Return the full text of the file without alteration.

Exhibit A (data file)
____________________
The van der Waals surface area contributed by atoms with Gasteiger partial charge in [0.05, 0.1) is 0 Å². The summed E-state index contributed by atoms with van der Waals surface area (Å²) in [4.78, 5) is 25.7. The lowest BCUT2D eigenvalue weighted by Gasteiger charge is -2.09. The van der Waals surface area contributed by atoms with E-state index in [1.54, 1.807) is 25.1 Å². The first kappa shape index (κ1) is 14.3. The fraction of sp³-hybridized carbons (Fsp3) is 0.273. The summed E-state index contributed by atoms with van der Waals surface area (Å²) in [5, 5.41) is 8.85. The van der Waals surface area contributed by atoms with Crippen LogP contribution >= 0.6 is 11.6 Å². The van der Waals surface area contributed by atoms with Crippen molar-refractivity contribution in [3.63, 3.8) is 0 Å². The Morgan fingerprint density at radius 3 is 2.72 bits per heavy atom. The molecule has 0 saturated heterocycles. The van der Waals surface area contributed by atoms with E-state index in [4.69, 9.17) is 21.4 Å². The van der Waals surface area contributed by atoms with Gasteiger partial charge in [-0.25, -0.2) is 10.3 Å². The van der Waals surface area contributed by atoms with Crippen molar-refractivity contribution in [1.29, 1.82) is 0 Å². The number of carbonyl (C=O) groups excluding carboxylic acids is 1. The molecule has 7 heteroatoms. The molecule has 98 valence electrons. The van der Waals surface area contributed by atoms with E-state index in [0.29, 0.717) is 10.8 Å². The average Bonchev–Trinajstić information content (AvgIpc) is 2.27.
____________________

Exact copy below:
The van der Waals surface area contributed by atoms with Gasteiger partial charge in [0.05, 0.1) is 0 Å². The summed E-state index contributed by atoms with van der Waals surface area (Å²) in [4.78, 5) is 25.7. The lowest BCUT2D eigenvalue weighted by Gasteiger charge is -2.09. The van der Waals surface area contributed by atoms with E-state index in [1.54, 1.807) is 25.1 Å². The first kappa shape index (κ1) is 14.3. The fraction of sp³-hybridized carbons (Fsp3) is 0.273. The summed E-state index contributed by atoms with van der Waals surface area (Å²) in [5, 5.41) is 8.85. The van der Waals surface area contributed by atoms with Crippen LogP contribution >= 0.6 is 11.6 Å². The van der Waals surface area contributed by atoms with Crippen molar-refractivity contribution in [3.63, 3.8) is 0 Å². The Morgan fingerprint density at radius 3 is 2.72 bits per heavy atom. The molecule has 0 saturated heterocycles. The van der Waals surface area contributed by atoms with E-state index in [4.69, 9.17) is 21.4 Å². The van der Waals surface area contributed by atoms with Gasteiger partial charge in [-0.25, -0.2) is 10.3 Å². The van der Waals surface area contributed by atoms with Crippen molar-refractivity contribution in [1.29, 1.82) is 0 Å². The number of carbonyl (C=O) groups excluding carboxylic acids is 1. The molecule has 7 heteroatoms. The molecule has 98 valence electrons. The van der Waals surface area contributed by atoms with E-state index in [0.29, 0.717) is 10.8 Å². The average Bonchev–Trinajstić information content (AvgIpc) is 2.27.